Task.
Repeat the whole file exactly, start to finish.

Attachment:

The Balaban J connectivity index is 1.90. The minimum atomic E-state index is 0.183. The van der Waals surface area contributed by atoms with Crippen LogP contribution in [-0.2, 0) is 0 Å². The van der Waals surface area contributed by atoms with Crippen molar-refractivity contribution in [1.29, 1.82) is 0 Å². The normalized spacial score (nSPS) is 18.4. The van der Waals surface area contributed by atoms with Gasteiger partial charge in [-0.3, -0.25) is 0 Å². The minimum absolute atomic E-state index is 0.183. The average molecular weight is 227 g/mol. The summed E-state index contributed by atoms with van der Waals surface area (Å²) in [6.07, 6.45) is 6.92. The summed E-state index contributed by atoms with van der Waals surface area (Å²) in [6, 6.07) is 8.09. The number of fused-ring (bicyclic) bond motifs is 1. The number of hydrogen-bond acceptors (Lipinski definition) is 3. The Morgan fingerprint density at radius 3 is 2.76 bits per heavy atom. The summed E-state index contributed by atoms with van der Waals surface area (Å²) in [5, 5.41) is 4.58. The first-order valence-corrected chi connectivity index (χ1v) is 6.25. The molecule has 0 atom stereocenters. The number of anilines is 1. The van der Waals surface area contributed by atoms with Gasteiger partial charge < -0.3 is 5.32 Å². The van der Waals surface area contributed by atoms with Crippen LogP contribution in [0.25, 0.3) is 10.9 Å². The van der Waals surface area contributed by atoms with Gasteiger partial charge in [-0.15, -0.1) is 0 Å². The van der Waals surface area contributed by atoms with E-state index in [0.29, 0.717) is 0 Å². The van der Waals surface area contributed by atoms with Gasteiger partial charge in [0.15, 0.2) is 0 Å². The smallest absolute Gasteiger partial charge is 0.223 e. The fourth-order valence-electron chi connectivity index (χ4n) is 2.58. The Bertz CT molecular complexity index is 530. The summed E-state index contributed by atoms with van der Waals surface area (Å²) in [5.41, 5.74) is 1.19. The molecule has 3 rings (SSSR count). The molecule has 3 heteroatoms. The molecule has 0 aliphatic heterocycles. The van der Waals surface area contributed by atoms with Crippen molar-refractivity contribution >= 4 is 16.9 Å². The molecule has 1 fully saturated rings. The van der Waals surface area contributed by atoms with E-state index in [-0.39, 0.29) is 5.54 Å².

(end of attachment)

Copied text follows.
The Balaban J connectivity index is 1.90. The minimum atomic E-state index is 0.183. The van der Waals surface area contributed by atoms with Crippen LogP contribution in [-0.2, 0) is 0 Å². The van der Waals surface area contributed by atoms with Crippen molar-refractivity contribution in [1.29, 1.82) is 0 Å². The normalized spacial score (nSPS) is 18.4. The van der Waals surface area contributed by atoms with Gasteiger partial charge in [-0.3, -0.25) is 0 Å². The minimum absolute atomic E-state index is 0.183. The average molecular weight is 227 g/mol. The summed E-state index contributed by atoms with van der Waals surface area (Å²) in [6.07, 6.45) is 6.92. The summed E-state index contributed by atoms with van der Waals surface area (Å²) in [6, 6.07) is 8.09. The number of fused-ring (bicyclic) bond motifs is 1. The number of hydrogen-bond acceptors (Lipinski definition) is 3. The Morgan fingerprint density at radius 3 is 2.76 bits per heavy atom. The summed E-state index contributed by atoms with van der Waals surface area (Å²) in [5, 5.41) is 4.58. The first-order valence-corrected chi connectivity index (χ1v) is 6.25. The molecule has 0 atom stereocenters. The number of anilines is 1. The van der Waals surface area contributed by atoms with Gasteiger partial charge < -0.3 is 5.32 Å². The van der Waals surface area contributed by atoms with Crippen LogP contribution in [0.25, 0.3) is 10.9 Å². The van der Waals surface area contributed by atoms with Gasteiger partial charge in [-0.15, -0.1) is 0 Å². The van der Waals surface area contributed by atoms with E-state index in [0.29, 0.717) is 0 Å². The van der Waals surface area contributed by atoms with Gasteiger partial charge in [0.15, 0.2) is 0 Å². The smallest absolute Gasteiger partial charge is 0.223 e. The fourth-order valence-electron chi connectivity index (χ4n) is 2.58. The Bertz CT molecular complexity index is 530. The summed E-state index contributed by atoms with van der Waals surface area (Å²) in [5.41, 5.74) is 1.19. The molecule has 3 rings (SSSR count). The molecule has 3 heteroatoms. The molecule has 0 aliphatic heterocycles. The van der Waals surface area contributed by atoms with Crippen molar-refractivity contribution >= 4 is 16.9 Å². The molecule has 1 fully saturated rings. The van der Waals surface area contributed by atoms with E-state index in [-0.39, 0.29) is 5.54 Å².